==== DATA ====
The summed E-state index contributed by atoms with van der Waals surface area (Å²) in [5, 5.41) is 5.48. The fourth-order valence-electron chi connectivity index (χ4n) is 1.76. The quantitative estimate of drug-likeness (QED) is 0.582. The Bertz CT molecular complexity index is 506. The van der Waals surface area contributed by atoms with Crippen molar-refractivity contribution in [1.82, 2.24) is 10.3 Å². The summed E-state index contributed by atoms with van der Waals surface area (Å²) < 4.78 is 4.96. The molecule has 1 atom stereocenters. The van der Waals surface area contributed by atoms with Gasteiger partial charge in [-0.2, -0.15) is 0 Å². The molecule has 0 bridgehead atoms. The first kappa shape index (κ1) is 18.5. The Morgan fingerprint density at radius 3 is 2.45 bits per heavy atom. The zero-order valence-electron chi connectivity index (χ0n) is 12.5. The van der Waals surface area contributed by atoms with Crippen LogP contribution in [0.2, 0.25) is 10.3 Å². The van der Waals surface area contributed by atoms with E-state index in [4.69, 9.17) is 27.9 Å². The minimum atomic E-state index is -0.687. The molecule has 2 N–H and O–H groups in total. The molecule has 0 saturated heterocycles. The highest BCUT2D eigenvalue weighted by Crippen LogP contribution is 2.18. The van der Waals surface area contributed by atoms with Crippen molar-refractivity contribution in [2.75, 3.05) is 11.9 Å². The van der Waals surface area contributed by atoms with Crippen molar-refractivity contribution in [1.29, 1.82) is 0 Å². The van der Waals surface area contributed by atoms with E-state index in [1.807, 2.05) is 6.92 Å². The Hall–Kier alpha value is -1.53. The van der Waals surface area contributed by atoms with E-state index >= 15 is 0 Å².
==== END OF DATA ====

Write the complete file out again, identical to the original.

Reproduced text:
The summed E-state index contributed by atoms with van der Waals surface area (Å²) in [5, 5.41) is 5.48. The fourth-order valence-electron chi connectivity index (χ4n) is 1.76. The quantitative estimate of drug-likeness (QED) is 0.582. The Bertz CT molecular complexity index is 506. The van der Waals surface area contributed by atoms with Crippen molar-refractivity contribution in [1.82, 2.24) is 10.3 Å². The summed E-state index contributed by atoms with van der Waals surface area (Å²) < 4.78 is 4.96. The molecule has 1 atom stereocenters. The van der Waals surface area contributed by atoms with Gasteiger partial charge in [-0.2, -0.15) is 0 Å². The molecule has 0 bridgehead atoms. The first kappa shape index (κ1) is 18.5. The Morgan fingerprint density at radius 3 is 2.45 bits per heavy atom. The zero-order valence-electron chi connectivity index (χ0n) is 12.5. The van der Waals surface area contributed by atoms with Crippen LogP contribution in [0.2, 0.25) is 10.3 Å². The van der Waals surface area contributed by atoms with E-state index in [4.69, 9.17) is 27.9 Å². The minimum atomic E-state index is -0.687. The molecule has 2 N–H and O–H groups in total. The molecule has 0 saturated heterocycles. The highest BCUT2D eigenvalue weighted by Crippen LogP contribution is 2.18. The van der Waals surface area contributed by atoms with Crippen molar-refractivity contribution in [2.75, 3.05) is 11.9 Å². The van der Waals surface area contributed by atoms with Crippen molar-refractivity contribution in [1.29, 1.82) is 0 Å². The van der Waals surface area contributed by atoms with E-state index in [1.807, 2.05) is 6.92 Å². The Hall–Kier alpha value is -1.53. The van der Waals surface area contributed by atoms with E-state index >= 15 is 0 Å².